Every day before my eighth grade honors English class, this kid Rob would call me Shamu. Language was a weapon I'd wielded for years, both as a shield and a pedestal on which I hid, so I would respond with well-versed, witty retorts, even pointing out all the ways in which I was, in fact, nothing like a killer whale.
But fat was the worst thing you could be as a 13-year-old girl, so every day, he won.
I walked into class deflated and overcompensated by boisterously chatting with everyone around me, laughing loudly to keep the tears inside. For that reason, Mrs. Novinger never really liked me, and I never really liked her, but we did have a mutual respect for language, and that bonded us together in a way I am still uncovering.
Yesterday morning, as I woke my partner Alex up to cry in her arms about the death of Maya Angelou, I thought again about that seventh grade English class and the notebook full of poetry I held tight against my belly, not sure which one I was more afraid to show to a world full of boys like Rob.
It is impossible for me to mourn Maya Angelou without reciting "Phenomenal Woman," the lines of which covered pages of my own poetry books, reminding me of a world beyond teenage angst. It made its way around my middle school with a popularity that bordered on cliché and I am saddened, looking back, at how many young girls needed so desperately to hear that they were phenomenal.
We lived in a small border town, as south as is possible on the West Coast, but Mrs. Novinger was from The South, Louisiana to be exact, a world that held tension and history far beyond the issues we'd faced in our 13 years. We read Tom Sawyer and Huckleberry Finn, but I couldn't connect with young boys trying to get out of trouble they themselves caused. I felt like as a fat, young, queer girl, the world was causing me trouble, and it wasn't until we switched from Mark Twain to Maya Angelou that I understood I wasn't alone.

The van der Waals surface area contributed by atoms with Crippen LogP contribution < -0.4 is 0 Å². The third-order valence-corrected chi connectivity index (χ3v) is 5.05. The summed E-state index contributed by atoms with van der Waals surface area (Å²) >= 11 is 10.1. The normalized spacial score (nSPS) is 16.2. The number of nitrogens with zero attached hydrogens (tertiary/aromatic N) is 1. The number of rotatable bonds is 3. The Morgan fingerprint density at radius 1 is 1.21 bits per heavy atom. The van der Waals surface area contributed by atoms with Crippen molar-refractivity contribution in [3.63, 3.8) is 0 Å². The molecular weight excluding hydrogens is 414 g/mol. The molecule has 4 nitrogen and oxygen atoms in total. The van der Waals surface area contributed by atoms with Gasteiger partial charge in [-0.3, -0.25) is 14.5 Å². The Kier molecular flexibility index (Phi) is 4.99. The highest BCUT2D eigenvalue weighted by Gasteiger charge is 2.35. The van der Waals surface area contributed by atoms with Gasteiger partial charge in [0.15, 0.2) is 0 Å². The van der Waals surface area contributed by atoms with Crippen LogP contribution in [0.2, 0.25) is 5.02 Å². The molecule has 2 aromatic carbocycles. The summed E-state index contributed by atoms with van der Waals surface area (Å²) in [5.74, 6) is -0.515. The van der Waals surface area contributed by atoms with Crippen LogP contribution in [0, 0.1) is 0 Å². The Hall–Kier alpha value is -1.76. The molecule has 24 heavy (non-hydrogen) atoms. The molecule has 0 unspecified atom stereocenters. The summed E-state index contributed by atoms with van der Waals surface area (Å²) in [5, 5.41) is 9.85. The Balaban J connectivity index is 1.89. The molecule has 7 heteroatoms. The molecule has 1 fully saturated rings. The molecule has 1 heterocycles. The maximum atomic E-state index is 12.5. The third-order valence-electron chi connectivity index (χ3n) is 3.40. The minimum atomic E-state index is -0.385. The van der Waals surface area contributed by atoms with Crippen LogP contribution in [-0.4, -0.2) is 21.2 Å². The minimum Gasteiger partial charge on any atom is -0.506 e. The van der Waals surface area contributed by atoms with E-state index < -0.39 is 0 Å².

My privileged childhood was far from that of Maya Angelou's, yet I found my own will in her words. When Mrs. Novinger handed me I Know Why The Caged Bird Sings, I immediately felt its power, the bird on the cover speaking to me before I even opened to hear its song. I read of injustices I hadn't ever imagined and learned what it meant to be an activist that day, for myself and for others.
Maya Angelou's life was the story of an injured girl who grew up to be a strong woman. Through her words, I found strength to do the same.
Angelou famously wrote, "I've learned that people will forget what you said, people will forget what you did, but people will never forget how you made them feel." Yesterday, as I cried for the loss of a stranger I never knew who changed my life permanently for the better, I found strength, once again, in her words, and the courage to get out of bed and share my stories.
I encourage everyone who is mourning to take a few moments to write poetry today. Write some life-changing, status-quo questioning, soul-affirmining poetry today, and every day. I can't think of a better way to honor the loss of this great American gem than to continue her legacy of sharing our stories.
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